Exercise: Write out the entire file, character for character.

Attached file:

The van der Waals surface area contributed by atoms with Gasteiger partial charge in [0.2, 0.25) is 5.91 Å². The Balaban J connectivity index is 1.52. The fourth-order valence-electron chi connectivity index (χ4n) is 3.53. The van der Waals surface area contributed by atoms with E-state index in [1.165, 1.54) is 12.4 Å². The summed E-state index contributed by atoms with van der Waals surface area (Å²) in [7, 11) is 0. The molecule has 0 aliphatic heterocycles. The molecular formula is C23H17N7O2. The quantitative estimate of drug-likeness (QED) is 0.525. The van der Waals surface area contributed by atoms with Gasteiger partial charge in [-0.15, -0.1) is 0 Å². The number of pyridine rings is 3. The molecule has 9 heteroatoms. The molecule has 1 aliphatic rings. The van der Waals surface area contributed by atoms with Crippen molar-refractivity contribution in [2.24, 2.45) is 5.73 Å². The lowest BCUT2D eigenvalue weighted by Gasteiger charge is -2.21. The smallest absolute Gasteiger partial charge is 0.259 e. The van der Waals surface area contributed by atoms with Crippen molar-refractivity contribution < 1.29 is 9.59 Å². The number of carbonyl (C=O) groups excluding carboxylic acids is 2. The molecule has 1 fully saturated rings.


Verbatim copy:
The van der Waals surface area contributed by atoms with Gasteiger partial charge in [0.2, 0.25) is 5.91 Å². The Balaban J connectivity index is 1.52. The fourth-order valence-electron chi connectivity index (χ4n) is 3.53. The van der Waals surface area contributed by atoms with E-state index in [1.165, 1.54) is 12.4 Å². The summed E-state index contributed by atoms with van der Waals surface area (Å²) in [7, 11) is 0. The molecule has 0 aliphatic heterocycles. The molecular formula is C23H17N7O2. The quantitative estimate of drug-likeness (QED) is 0.525. The van der Waals surface area contributed by atoms with Gasteiger partial charge in [-0.15, -0.1) is 0 Å². The number of pyridine rings is 3. The molecule has 9 heteroatoms. The molecule has 1 aliphatic rings. The van der Waals surface area contributed by atoms with Crippen molar-refractivity contribution in [2.24, 2.45) is 5.73 Å². The lowest BCUT2D eigenvalue weighted by Gasteiger charge is -2.21. The smallest absolute Gasteiger partial charge is 0.259 e. The van der Waals surface area contributed by atoms with Crippen molar-refractivity contribution < 1.29 is 9.59 Å². The number of carbonyl (C=O) groups excluding carboxylic acids is 2. The molecule has 1 fully saturated rings.